POLEPUNT, PUNT, 15' X 3', 110 POUNDS
Do you have a swamp in your back yard? Turn that into a positive thing with a tradional punt that you push through the shallow water with a pole. I think this sort of boat has a long history and the similar shape in Chapelle's great book AMERICAN SMALL SAILING CRAFT goes back to at least the 1700's. Those weren't built of plywood, of course, and would be a lot heavier than this one. Actually Chapelle shows the shape of the old one as more elaborate than this one but I'm pretty sure this one is in no way harmed in function by the simplicity of its shape.
In particular I drew in a feature that I saw on a commercial aluminum jonboat. That is a constant width bottom. I used that feature on my Jonsboat design and it works very well. It might make the boat easier to build although something like Polepunt is easy to do in almost any case. I kept the bottom dead flat in the center 7' with no frames there so that you might walk the center as you push the pole. The boat is narrow at 30" inside on the bottom and I'm hoping that will make it stable enough to stand in. But such a light boat will be dominated by your weight and you will need to be careful how you stand. I've also shown rowlock sockets on the drawing and this might suit as a rowing boat using a removable seat. And this might be very suitable for floating streams with paddles, a substitute for an aluminum canoe. I see no good way to use a motor on a boat like this. The ends (which are identical) are swept way upward for good lines at slow speed and won't support any weight fore and aft. The only chance for a motor would be with an electric with remote steering so yo can keep your weight forward for proper trim. I've written words like that for almost all my arm powered boats and I still get regular photos of those boats with motor plates mounted on the stern. But I never get photos of those boats under power most likely because the owner tried it just once and never again after it tried to stand on its stern when the motor was fired up. So if you want power, and there is nothing wrong with that, build Jonsboat instead.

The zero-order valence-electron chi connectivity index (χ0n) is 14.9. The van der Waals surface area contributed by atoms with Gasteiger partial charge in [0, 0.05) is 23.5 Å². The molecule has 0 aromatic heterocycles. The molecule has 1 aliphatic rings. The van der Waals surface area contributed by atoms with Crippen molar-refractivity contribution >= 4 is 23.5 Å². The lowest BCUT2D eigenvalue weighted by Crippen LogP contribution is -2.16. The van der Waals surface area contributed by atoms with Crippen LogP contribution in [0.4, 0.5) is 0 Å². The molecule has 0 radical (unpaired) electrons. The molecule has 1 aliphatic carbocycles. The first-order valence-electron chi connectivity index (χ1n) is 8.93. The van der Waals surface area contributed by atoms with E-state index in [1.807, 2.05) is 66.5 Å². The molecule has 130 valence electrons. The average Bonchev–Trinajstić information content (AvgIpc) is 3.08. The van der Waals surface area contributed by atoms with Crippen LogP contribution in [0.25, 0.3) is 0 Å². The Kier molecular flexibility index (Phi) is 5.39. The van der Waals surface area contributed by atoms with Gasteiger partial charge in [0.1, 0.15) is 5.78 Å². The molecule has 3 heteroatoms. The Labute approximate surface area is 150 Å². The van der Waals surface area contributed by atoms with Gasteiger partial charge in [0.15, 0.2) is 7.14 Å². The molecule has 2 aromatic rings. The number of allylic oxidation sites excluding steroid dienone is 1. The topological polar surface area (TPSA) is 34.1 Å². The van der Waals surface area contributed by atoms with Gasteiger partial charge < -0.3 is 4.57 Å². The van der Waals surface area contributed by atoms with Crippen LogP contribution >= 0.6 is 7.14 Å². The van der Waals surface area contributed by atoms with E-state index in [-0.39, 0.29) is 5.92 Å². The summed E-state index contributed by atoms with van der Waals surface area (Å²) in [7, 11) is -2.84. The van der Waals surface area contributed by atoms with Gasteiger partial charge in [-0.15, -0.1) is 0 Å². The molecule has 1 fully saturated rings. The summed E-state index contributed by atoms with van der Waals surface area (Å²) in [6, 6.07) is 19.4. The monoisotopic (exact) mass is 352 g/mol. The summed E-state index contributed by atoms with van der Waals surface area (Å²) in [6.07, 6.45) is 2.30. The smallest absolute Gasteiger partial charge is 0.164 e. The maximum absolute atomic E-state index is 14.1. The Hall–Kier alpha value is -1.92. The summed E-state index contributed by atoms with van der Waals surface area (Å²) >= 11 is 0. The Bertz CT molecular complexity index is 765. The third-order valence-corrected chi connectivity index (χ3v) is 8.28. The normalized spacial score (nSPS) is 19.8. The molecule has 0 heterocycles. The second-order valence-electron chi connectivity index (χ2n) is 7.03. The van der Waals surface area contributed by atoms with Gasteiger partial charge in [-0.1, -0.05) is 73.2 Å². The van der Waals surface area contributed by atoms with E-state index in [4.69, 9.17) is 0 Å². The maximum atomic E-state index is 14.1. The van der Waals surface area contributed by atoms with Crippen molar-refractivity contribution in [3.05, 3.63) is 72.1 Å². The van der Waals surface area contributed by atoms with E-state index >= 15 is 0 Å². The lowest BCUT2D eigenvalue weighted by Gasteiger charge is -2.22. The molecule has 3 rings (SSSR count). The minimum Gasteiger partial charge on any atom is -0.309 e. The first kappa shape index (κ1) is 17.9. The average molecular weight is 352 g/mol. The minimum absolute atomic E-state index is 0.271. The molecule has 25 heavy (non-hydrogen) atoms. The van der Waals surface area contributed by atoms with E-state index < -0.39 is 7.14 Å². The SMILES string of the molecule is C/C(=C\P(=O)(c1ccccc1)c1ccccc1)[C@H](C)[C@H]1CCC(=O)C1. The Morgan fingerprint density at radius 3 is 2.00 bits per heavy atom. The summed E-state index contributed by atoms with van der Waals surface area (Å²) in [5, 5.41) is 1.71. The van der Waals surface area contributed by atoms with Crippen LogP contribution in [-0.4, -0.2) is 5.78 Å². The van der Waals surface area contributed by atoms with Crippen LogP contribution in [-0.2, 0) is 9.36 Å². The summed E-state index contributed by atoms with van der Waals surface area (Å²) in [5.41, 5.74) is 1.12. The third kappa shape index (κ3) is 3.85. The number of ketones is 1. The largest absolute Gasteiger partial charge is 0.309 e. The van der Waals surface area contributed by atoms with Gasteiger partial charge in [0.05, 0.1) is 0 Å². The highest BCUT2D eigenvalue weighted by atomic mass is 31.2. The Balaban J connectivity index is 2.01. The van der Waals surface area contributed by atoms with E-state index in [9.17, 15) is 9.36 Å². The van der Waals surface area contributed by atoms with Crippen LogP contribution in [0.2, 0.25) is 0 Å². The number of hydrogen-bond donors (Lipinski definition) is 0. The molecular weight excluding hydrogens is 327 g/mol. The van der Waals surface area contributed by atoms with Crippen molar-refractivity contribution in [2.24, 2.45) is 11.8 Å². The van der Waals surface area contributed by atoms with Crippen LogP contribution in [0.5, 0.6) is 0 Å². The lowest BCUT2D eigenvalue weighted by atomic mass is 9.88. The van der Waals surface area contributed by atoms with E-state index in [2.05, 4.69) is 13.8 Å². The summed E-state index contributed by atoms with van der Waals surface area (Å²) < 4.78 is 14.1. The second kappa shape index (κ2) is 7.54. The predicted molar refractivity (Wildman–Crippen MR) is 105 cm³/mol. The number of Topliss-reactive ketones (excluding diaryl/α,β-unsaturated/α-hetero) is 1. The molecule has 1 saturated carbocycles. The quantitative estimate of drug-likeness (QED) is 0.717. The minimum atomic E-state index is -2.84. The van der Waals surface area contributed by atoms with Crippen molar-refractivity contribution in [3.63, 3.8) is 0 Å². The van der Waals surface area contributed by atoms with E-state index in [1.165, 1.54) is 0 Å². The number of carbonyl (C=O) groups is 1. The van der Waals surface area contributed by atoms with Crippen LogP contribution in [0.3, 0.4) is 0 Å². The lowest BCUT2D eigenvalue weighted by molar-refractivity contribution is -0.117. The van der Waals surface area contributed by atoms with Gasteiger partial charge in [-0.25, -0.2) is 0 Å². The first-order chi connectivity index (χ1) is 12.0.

Anyway, our old buddy in Poland, Wojtek Baginski, built the prototype to perfection. In one of Phil Bolger's books he says the real trick of designing a successful boat is to get your design into the hands of the right user, and so it is with Wojtek. Here is his account of the maiden voyage:
"Here is a brief description of polepunt nautical characteristics. The first is that polepunt is incredibly stable. During our cruise the crew (Wojtek Baginski is in the stern in most of these photos and his boating buddy Wojtek Holnicki in the bow) was often forced to gather on the stern first, and next on the bow (after boat's center has passed over the bar) to jump over a tree or a branch laying in the water, not stopping the punt. We were using the internal stiffener as a walkway and it helped much to keep the balance.
The second notice is that polepunt responds to oar action very well. After more of less a strong push of a pair of paddles she smoothly went a long distance on calm water. Looks like rowing will be successful as well, when an oarsman will take a seat at the center of the boat, and will pull the boat with the pair of 7 foot oars (we have chosen a pair of heavy ones for the Vistula , because of possible wind and waves acting on her open area against the boat). As for using a pole, it's really amazing and effective power, but needs a bit of experience. Worth learning!
Another notice is that the boat is surprisely strong, I think because of relatively low ratio of free plywood surface to chine logs, stiffeners, gunwales and frames. She got a few strong hits and scrapes from wooden, concrete and stone objects, but generally everything is OK, external chine logs gave good protection to the sides in extremal conditions. I laminated the bottom with a fiberglass twice, inside and outside, by the way.
So, the boat is really useful in various conditions (we checked her out during 20 km long raft in various water areas including wild state creek, regulated state creek, small man made lagoon and big river). I think with her low cost and quick building process she is a very good proposition not only for beginners but for advanced adventurers as well (hey don't look at me! :).
Thank YOU, Wojtek!
I want to point out here that a stream
like this clearly isn't meant for modern boats and if
you have a boat like Polepunt you can navigate it and
pretty much have it all to yourself. This can be really
high quality boating.
Nothing to builiding Polepunt, of course. Nail and glue construction from four sheets of 1/4" plywood.